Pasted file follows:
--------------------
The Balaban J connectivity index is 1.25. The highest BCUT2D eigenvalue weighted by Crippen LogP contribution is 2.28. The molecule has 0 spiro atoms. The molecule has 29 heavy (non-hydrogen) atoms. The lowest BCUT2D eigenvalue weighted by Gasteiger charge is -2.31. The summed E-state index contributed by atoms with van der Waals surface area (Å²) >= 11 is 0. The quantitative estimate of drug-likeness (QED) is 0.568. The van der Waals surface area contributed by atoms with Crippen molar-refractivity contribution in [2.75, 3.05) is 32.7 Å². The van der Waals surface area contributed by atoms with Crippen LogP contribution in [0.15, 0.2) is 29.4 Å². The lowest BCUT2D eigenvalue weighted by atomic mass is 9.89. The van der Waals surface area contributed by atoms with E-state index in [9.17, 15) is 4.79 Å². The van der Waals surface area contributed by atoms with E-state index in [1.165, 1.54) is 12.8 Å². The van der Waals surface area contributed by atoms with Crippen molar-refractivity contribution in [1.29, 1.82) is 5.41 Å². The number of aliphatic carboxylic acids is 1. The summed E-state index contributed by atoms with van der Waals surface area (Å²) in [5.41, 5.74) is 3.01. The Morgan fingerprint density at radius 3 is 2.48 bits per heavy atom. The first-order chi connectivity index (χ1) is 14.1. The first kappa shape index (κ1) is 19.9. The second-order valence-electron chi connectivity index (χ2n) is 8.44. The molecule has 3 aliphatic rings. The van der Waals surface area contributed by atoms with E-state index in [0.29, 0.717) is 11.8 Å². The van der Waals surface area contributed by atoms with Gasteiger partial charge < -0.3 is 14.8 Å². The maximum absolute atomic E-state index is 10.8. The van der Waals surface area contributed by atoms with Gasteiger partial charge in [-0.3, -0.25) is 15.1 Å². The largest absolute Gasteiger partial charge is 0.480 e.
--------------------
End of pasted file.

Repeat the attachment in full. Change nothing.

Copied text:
The Balaban J connectivity index is 1.25. The highest BCUT2D eigenvalue weighted by Crippen LogP contribution is 2.28. The molecule has 0 spiro atoms. The molecule has 29 heavy (non-hydrogen) atoms. The lowest BCUT2D eigenvalue weighted by Gasteiger charge is -2.31. The summed E-state index contributed by atoms with van der Waals surface area (Å²) >= 11 is 0. The quantitative estimate of drug-likeness (QED) is 0.568. The van der Waals surface area contributed by atoms with Crippen molar-refractivity contribution in [2.75, 3.05) is 32.7 Å². The van der Waals surface area contributed by atoms with Crippen LogP contribution in [0.15, 0.2) is 29.4 Å². The lowest BCUT2D eigenvalue weighted by atomic mass is 9.89. The van der Waals surface area contributed by atoms with E-state index in [9.17, 15) is 4.79 Å². The van der Waals surface area contributed by atoms with E-state index in [1.165, 1.54) is 12.8 Å². The van der Waals surface area contributed by atoms with Crippen molar-refractivity contribution in [1.29, 1.82) is 5.41 Å². The number of aliphatic carboxylic acids is 1. The summed E-state index contributed by atoms with van der Waals surface area (Å²) in [5.41, 5.74) is 3.01. The Morgan fingerprint density at radius 3 is 2.48 bits per heavy atom. The first-order chi connectivity index (χ1) is 14.1. The first kappa shape index (κ1) is 19.9. The second-order valence-electron chi connectivity index (χ2n) is 8.44. The molecule has 3 aliphatic rings. The van der Waals surface area contributed by atoms with E-state index in [0.29, 0.717) is 11.8 Å². The van der Waals surface area contributed by atoms with Gasteiger partial charge < -0.3 is 14.8 Å². The maximum absolute atomic E-state index is 10.8. The van der Waals surface area contributed by atoms with Gasteiger partial charge in [-0.3, -0.25) is 15.1 Å². The largest absolute Gasteiger partial charge is 0.480 e.